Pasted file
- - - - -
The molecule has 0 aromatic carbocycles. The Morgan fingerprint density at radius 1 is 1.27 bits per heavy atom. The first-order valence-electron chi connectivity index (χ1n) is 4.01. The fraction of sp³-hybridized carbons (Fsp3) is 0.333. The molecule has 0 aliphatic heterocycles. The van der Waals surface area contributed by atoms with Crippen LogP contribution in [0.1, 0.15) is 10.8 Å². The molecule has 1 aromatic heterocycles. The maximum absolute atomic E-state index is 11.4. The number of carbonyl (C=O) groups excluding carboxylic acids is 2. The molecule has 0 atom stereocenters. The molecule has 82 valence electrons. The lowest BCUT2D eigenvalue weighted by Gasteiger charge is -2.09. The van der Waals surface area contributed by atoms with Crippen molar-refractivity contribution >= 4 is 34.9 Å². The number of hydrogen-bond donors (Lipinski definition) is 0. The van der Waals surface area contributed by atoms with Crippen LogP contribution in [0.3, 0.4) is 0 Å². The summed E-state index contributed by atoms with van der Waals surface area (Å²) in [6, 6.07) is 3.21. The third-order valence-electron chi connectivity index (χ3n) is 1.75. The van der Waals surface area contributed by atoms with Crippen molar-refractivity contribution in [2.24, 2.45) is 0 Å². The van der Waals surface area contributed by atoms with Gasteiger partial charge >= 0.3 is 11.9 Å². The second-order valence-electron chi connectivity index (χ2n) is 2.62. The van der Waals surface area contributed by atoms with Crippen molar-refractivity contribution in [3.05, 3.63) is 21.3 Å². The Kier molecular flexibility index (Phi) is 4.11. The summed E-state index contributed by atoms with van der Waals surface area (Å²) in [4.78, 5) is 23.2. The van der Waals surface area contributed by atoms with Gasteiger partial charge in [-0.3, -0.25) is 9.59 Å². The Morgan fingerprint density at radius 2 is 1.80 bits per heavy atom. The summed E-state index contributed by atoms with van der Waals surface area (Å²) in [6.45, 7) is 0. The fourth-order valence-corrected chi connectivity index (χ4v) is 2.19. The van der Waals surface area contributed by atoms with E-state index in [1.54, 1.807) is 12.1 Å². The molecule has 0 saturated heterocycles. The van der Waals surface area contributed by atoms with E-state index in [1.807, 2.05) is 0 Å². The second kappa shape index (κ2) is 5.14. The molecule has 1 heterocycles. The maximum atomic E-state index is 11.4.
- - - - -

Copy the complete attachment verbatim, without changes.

The molecule has 0 aromatic carbocycles. The Morgan fingerprint density at radius 1 is 1.27 bits per heavy atom. The first-order valence-electron chi connectivity index (χ1n) is 4.01. The fraction of sp³-hybridized carbons (Fsp3) is 0.333. The molecule has 0 aliphatic heterocycles. The van der Waals surface area contributed by atoms with Crippen LogP contribution in [0.1, 0.15) is 10.8 Å². The molecule has 1 aromatic heterocycles. The maximum absolute atomic E-state index is 11.4. The number of carbonyl (C=O) groups excluding carboxylic acids is 2. The molecule has 0 atom stereocenters. The molecule has 82 valence electrons. The lowest BCUT2D eigenvalue weighted by Gasteiger charge is -2.09. The van der Waals surface area contributed by atoms with Crippen molar-refractivity contribution >= 4 is 34.9 Å². The number of hydrogen-bond donors (Lipinski definition) is 0. The van der Waals surface area contributed by atoms with Crippen LogP contribution in [0.3, 0.4) is 0 Å². The summed E-state index contributed by atoms with van der Waals surface area (Å²) in [6, 6.07) is 3.21. The third-order valence-electron chi connectivity index (χ3n) is 1.75. The van der Waals surface area contributed by atoms with Crippen molar-refractivity contribution in [2.24, 2.45) is 0 Å². The van der Waals surface area contributed by atoms with Gasteiger partial charge >= 0.3 is 11.9 Å². The second-order valence-electron chi connectivity index (χ2n) is 2.62. The van der Waals surface area contributed by atoms with Crippen molar-refractivity contribution in [3.05, 3.63) is 21.3 Å². The Kier molecular flexibility index (Phi) is 4.11. The summed E-state index contributed by atoms with van der Waals surface area (Å²) in [4.78, 5) is 23.2. The van der Waals surface area contributed by atoms with Gasteiger partial charge in [-0.3, -0.25) is 9.59 Å². The Morgan fingerprint density at radius 2 is 1.80 bits per heavy atom. The summed E-state index contributed by atoms with van der Waals surface area (Å²) in [6.45, 7) is 0. The fourth-order valence-corrected chi connectivity index (χ4v) is 2.19. The van der Waals surface area contributed by atoms with E-state index in [1.54, 1.807) is 12.1 Å². The molecule has 0 saturated heterocycles. The van der Waals surface area contributed by atoms with E-state index in [1.807, 2.05) is 0 Å². The second kappa shape index (κ2) is 5.14. The molecule has 1 heterocycles. The maximum atomic E-state index is 11.4.